6 September 2012, Vol. 5, No. 8
Strengthening implementation, not rewriting the Programme
Ray Acheson | Reaching Critical Will of WILPF
During Tuesday’s discussions on the draft declaration, the Syrian delegation questioned a phrase in paragraph 7 that says states “resolve to tackle” the remaining challenges for full implementation of the UN Programme of Action (UNPoA) and the International Tracing Instrument (ITI). The Syrian delegate argued that states first have to identify what these challenges are and then propose solutions to tackle them. This should, of course, have been the key exercise of this Review Conference: to identify challenges and determine how to overcome them. Unfortunately, this crucial work has not been undertaken at this conference. Furthermore, attempts to strengthen future reviews have also been undermined by skepticism of some delegations, which will only hurt the UN small arms process going forward.
As noted by Marcus Wilson’s article in Small Arms Monitor Vol. 5, No. 6, this conference has reviewed its draft outcome document, not implementation of the UNPoA or ITI. One could argue that the preceding cycle of meetings—two Biennial Meetings of States (BMS) and one Meeting of Governmental Experts (MGE)—undertook a review of the relevant instruments’ implementation. Indeed, the MGE did an excellent job of highlighting challenges as well as opportunities for further progress in implementation of the ITI. The Chair’s summaries of the MGE and the two BMS provide instructive information and reflection on the elements necessary for the UNPoA and ITI to achieve success in their objectives.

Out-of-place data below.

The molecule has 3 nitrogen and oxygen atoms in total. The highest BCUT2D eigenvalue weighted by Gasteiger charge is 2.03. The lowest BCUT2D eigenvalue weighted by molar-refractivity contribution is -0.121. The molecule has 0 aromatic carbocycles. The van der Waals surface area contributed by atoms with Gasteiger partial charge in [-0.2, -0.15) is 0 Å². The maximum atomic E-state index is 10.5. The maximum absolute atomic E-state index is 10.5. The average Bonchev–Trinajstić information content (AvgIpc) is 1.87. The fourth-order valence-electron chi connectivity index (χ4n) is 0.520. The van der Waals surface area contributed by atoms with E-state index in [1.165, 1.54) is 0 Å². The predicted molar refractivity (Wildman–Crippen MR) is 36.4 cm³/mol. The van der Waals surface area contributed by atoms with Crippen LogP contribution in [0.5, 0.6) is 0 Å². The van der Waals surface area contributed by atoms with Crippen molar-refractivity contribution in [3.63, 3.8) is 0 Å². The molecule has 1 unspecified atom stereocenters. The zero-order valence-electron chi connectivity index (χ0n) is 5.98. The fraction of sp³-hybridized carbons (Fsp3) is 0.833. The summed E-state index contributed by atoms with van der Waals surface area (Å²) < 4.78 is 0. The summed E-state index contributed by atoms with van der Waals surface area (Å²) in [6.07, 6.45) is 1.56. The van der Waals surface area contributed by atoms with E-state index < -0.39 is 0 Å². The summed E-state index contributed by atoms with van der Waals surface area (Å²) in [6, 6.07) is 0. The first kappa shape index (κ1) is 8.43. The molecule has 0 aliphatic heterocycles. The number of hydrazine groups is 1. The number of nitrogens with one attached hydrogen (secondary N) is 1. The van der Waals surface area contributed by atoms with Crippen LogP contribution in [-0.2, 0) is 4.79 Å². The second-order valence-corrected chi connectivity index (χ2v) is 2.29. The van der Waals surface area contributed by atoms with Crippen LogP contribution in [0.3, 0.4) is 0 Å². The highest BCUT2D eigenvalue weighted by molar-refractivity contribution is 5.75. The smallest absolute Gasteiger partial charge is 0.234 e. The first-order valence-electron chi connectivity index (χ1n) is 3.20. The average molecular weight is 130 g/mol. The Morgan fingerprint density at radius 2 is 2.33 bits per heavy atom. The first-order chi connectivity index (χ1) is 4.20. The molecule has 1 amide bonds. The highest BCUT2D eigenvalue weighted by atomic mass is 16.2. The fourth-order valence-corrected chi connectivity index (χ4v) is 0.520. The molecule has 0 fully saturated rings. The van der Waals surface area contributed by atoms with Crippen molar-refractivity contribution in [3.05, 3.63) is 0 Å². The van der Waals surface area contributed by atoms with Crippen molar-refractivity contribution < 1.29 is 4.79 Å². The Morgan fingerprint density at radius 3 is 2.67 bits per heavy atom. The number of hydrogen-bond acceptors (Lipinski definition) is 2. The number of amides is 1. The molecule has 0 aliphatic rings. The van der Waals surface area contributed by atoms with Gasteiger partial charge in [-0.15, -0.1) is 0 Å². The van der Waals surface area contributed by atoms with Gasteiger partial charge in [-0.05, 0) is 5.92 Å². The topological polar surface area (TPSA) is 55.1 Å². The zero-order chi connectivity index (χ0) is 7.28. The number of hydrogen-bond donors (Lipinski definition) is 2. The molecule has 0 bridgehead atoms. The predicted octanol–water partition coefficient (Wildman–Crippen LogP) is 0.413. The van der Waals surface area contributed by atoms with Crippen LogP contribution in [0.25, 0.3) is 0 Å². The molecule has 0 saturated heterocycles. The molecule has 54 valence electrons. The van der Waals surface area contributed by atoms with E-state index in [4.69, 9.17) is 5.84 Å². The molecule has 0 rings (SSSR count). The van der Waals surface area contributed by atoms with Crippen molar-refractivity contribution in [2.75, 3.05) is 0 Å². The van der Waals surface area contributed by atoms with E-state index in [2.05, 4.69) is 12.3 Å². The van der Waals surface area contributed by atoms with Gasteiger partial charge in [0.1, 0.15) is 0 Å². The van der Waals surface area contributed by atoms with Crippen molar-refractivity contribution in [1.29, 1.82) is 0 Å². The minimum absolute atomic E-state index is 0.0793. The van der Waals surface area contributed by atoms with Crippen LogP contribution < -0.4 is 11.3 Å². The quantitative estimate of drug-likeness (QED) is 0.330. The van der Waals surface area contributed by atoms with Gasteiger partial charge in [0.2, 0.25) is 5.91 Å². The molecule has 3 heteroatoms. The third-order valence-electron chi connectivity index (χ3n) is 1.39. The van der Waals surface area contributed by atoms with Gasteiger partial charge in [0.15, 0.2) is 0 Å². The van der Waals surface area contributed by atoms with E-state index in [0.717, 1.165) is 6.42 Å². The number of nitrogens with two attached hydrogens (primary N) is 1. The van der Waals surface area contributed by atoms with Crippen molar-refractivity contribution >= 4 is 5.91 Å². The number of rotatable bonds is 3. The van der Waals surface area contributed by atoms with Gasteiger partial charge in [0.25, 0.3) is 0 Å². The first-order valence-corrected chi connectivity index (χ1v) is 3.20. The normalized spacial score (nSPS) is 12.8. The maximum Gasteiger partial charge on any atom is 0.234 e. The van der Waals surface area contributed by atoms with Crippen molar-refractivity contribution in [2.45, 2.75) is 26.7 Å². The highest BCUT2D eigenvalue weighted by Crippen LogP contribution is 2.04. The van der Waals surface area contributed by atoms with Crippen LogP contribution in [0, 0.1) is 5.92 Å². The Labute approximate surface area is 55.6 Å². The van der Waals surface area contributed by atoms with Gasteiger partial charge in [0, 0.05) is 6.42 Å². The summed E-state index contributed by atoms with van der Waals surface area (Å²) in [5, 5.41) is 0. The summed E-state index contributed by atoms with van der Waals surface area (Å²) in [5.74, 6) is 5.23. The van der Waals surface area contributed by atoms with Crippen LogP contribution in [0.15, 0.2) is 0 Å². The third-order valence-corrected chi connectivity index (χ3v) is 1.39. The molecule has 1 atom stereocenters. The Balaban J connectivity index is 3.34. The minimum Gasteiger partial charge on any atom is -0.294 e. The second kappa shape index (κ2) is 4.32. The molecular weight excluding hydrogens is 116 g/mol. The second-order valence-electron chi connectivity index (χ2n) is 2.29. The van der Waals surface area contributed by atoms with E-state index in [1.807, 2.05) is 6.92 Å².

Unfortunately, some delegations have expressed reservations with making any reference to the outcomes of these meetings. Iran and Cuba called for the draft declaration, for example, to simply note that these meetings took place without any reference to the need of following-up on their outcomes. Other delegates thus questioned the point of holding meetings at all if their outcomes cannot be used or built upon later. It is a relevant question to keep in mind while working on this RevCon’s outcome document, especially its implementation plans for the UNPoA and ITI.
A cautionary note has already been sounded with the delegation of Cuba objecting to the use of “implementation plans” for the relevant aspects of the RevCon’s draft outcome documents. On Tuesday, the Cuban delegation argued that the UNPoA itself sets out its implementation plan and therefore new plans are unnecessary. Of course, the original UNPoA was adopted in 2001. Eleven years later, there are many new dynamics, technologies, tensions, and opportunities to strengthen that implementation plan, which is the core objective of any review conference, especially one that seeks to address practical implementation measures, the success of which are inherently dependent on changing circumstances and dynamics.
While most delegations are taking the opportunity of these two weeks to draft a robust strategy for the years ahead, some governments have remained skeptical about referencing anything that they view as going “beyond” the UNPoA. Unfortunately, this has also meant that many of these delegations have opposed language referring to documentation, measurability, assessments, evaluations, or indicators. Most vocally, Algeria, Brazil, Cuba, Iran, and Syria called for deletion of many such references, arguing that they are vague or that they are beyond the scope of the UNPoA.
However, as the Swiss delegate emphasized, in order to be able to review achievements or identify challenges in implementation, the international community needs tools to gauge its progress. Switzerland argued that every time states have the opportunity to strengthen the monitoring of progress that has been achieved, it is a good idea to do so. The Mexican delegation likewise supported the added value brought to implementation by the establishment of monitoring and evaluation mechanisms.
Tools that allow the international community to monitor and measure implementation also allow it to assess and evaluate the impacts of both problems and solutions. Such mechanisms should not be viewed as threats to state sovereignty but rather as tools to increase the effectiveness of implementation strategies, which will ultimately save resources while more efficiently achieving the objectives of the instruments in question.